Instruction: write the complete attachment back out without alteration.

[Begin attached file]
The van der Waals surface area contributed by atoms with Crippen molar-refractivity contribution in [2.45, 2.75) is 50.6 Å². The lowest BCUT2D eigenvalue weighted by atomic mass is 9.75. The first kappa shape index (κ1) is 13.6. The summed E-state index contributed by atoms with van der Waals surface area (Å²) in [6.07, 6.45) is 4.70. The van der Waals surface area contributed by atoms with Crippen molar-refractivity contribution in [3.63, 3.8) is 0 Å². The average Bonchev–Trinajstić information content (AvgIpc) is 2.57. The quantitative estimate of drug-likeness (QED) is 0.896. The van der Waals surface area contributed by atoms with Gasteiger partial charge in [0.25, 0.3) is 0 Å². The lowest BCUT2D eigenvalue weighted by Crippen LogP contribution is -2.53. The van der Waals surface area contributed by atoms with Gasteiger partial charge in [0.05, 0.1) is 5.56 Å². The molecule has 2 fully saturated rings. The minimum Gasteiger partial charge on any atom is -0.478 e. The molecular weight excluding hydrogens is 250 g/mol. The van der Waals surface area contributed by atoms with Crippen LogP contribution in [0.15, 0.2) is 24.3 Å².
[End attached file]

The van der Waals surface area contributed by atoms with Crippen molar-refractivity contribution in [2.45, 2.75) is 50.6 Å². The lowest BCUT2D eigenvalue weighted by atomic mass is 9.75. The first kappa shape index (κ1) is 13.6. The summed E-state index contributed by atoms with van der Waals surface area (Å²) in [6.07, 6.45) is 4.70. The van der Waals surface area contributed by atoms with Crippen molar-refractivity contribution in [3.63, 3.8) is 0 Å². The average Bonchev–Trinajstić information content (AvgIpc) is 2.57. The quantitative estimate of drug-likeness (QED) is 0.896. The van der Waals surface area contributed by atoms with Gasteiger partial charge in [0.25, 0.3) is 0 Å². The lowest BCUT2D eigenvalue weighted by Crippen LogP contribution is -2.53. The van der Waals surface area contributed by atoms with Gasteiger partial charge in [0.05, 0.1) is 5.56 Å². The molecule has 2 fully saturated rings. The minimum Gasteiger partial charge on any atom is -0.478 e. The molecular weight excluding hydrogens is 250 g/mol. The van der Waals surface area contributed by atoms with Crippen LogP contribution in [0.15, 0.2) is 24.3 Å².